• LAUNDRY LIMITS: If you don’t have a washer/dryer in your RV, you’ll need to either get used to the laundromat, washing your clothes in a sink, or washing them outside in buckets (girl scout style). While most campgrounds have laundromats, they’re not always the best. Another important note: If you do have a washer/dryer in your RV, load sizes are typically smaller than what you’re used to in a house. So, start practicing!


  • NO PRIVACY: If you’re living with a partner or kids, this is something to really consider. There’s normally only 1 bathroom and it’s not going to be very private. Get used to sharing everything in your small space. Heaven forbid you have a disagreement on a rainy day because there’s nowhere to escape to in a camper other than the not-so-private bathroom. Try working on your communication skills beforehand to make sure your relationship will work in a much smaller footprint. If you have kids and/or pets, make sure they have their own designated areas and space–this is particularly helpful in the kitchen as having little ones under your feet can be dangerous. It’s good to go ahead and set those boundaries from the get-go so everyone can be spatially aware. There’s also the issue of adult private time when you have kids in your RV. I’ve heard some hilarious stories on this topic.


  • MOVEMENT: The camper will rock! I hear this a lot from parents that have to explain to their kids why the camper is rocking. Some use laundry as the reason if they have a washer and dryer in their camper. Others make up some really funny excuses. You can always say that you’re having a dance party or wrestling. Even if you don’t have kids, the neighbors will know when you’re “getting down.” So, go ahead and make them jealous! The bottom line is RVs don’t have a foundation. You are literally on jacks and even with stabilizers, the camper is going to rock whether you’re playing games inside or having adult time.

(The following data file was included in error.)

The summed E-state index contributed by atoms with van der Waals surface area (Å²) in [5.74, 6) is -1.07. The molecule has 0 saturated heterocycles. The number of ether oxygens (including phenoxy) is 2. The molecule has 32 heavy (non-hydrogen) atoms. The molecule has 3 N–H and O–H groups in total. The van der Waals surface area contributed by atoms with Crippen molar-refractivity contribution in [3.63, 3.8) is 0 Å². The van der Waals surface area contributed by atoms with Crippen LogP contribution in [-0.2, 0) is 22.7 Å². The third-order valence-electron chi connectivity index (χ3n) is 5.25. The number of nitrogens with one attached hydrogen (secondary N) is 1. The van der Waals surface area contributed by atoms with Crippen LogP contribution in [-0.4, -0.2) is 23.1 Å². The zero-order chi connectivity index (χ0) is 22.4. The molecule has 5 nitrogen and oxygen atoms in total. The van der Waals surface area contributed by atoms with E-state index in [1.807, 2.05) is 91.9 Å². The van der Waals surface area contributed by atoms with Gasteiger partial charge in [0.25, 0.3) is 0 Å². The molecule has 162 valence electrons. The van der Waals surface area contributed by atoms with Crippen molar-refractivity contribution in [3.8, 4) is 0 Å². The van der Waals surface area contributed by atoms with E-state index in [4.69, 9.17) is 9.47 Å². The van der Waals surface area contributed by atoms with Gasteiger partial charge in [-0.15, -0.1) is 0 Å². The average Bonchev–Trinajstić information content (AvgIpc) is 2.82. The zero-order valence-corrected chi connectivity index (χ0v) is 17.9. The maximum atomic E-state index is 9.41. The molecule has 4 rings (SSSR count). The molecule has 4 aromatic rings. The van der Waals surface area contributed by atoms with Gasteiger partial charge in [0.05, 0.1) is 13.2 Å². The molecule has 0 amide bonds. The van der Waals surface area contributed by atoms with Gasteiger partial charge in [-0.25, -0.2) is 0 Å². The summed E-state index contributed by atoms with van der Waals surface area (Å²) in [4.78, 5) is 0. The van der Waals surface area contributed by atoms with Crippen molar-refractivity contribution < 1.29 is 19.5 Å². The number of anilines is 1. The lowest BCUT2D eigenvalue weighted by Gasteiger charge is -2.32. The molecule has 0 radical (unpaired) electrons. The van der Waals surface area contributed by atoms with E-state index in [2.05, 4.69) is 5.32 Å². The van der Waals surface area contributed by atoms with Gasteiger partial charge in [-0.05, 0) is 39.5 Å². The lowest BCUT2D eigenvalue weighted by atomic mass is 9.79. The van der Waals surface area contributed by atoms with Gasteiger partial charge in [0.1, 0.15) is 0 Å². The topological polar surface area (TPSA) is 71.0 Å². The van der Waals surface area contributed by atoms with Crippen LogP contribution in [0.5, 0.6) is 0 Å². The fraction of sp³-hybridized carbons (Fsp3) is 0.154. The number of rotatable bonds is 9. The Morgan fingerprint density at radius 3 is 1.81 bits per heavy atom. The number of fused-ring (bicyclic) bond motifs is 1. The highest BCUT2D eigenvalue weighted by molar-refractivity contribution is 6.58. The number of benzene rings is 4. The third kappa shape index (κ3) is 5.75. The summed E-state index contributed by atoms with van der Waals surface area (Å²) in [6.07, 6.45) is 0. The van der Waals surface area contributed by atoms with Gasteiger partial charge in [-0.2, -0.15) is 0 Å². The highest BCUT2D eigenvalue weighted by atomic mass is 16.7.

• NATURE’S SOUNDTRACK: Do you like the sound of rain on the roof? Try standing outside under a tin roof or tarp when it rains. This is what it can sound like living in an RV when it rains. Personally, I love the sound of rain on the roof; I find it soothing. I also enjoy a good thunderstorm. However, I realize this isn’t the case for everyone, making it something to think about. Finding joy in nature’s soundtrack is important. If the AC isn’t running, RV walls are thin and you will hear a lot more than you would in a brick and mortar home. Crickets chirping, bees buzzing, kids playing outside, your neighbors chatting, squirrels hopping around on the roof, etc.


  • NOISE: The AC unit(s) are going to be loud, about 60 decibels (a whisper is 30 db and normal conversation is 60 db). However, the AC makes more of a humming sound and I actually prefer the white noise for sleeping. It blocks out any loud neighbors or traffic depending on where you’re camping. Keep in mind that this is a noise you only have to live with for part of the year. The heat doesn’t make nearly as much noise as the AC. Additionally, don’t forget to consider the competition between the AC and your TV as a lot of campers don’t have surround sound for the TV. If you're hard of hearing (like me), consider getting a separate speaker. Or, get a projector and and watch movies outside from an inflatable mattress or hammock. Fun right?! If this continues to be something you can’t adapt to, you can always move somewhere cooler where you don’t need the AC.